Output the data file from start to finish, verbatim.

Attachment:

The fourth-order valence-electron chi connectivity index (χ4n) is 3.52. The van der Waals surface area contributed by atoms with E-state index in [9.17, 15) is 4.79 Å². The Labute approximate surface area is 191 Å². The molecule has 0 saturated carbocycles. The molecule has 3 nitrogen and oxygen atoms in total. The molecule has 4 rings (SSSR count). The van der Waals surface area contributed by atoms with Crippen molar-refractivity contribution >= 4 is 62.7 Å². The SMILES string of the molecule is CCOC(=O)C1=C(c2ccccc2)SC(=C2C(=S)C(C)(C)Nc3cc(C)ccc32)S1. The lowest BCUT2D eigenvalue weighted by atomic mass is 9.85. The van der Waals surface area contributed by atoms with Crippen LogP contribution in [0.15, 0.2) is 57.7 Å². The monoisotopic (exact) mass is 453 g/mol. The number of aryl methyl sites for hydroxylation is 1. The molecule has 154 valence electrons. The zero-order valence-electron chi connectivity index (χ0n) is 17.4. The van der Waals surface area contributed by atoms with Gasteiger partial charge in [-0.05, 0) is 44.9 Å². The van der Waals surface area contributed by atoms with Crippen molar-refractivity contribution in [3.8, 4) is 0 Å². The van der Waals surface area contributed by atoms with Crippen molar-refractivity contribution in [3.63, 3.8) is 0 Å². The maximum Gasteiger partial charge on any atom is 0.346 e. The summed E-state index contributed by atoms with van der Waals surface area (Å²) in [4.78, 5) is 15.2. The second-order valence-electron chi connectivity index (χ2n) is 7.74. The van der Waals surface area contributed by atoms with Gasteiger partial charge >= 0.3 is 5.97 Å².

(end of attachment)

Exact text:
The fourth-order valence-electron chi connectivity index (χ4n) is 3.52. The van der Waals surface area contributed by atoms with E-state index in [9.17, 15) is 4.79 Å². The Labute approximate surface area is 191 Å². The molecule has 0 saturated carbocycles. The molecule has 3 nitrogen and oxygen atoms in total. The molecule has 4 rings (SSSR count). The van der Waals surface area contributed by atoms with Crippen molar-refractivity contribution >= 4 is 62.7 Å². The SMILES string of the molecule is CCOC(=O)C1=C(c2ccccc2)SC(=C2C(=S)C(C)(C)Nc3cc(C)ccc32)S1. The lowest BCUT2D eigenvalue weighted by atomic mass is 9.85. The van der Waals surface area contributed by atoms with Crippen LogP contribution in [0.15, 0.2) is 57.7 Å². The monoisotopic (exact) mass is 453 g/mol. The number of aryl methyl sites for hydroxylation is 1. The molecule has 154 valence electrons. The zero-order valence-electron chi connectivity index (χ0n) is 17.4. The van der Waals surface area contributed by atoms with Gasteiger partial charge in [-0.05, 0) is 44.9 Å². The van der Waals surface area contributed by atoms with Crippen molar-refractivity contribution in [3.8, 4) is 0 Å². The van der Waals surface area contributed by atoms with Crippen molar-refractivity contribution in [3.63, 3.8) is 0 Å². The maximum Gasteiger partial charge on any atom is 0.346 e. The summed E-state index contributed by atoms with van der Waals surface area (Å²) in [4.78, 5) is 15.2. The second-order valence-electron chi connectivity index (χ2n) is 7.74. The van der Waals surface area contributed by atoms with Gasteiger partial charge >= 0.3 is 5.97 Å².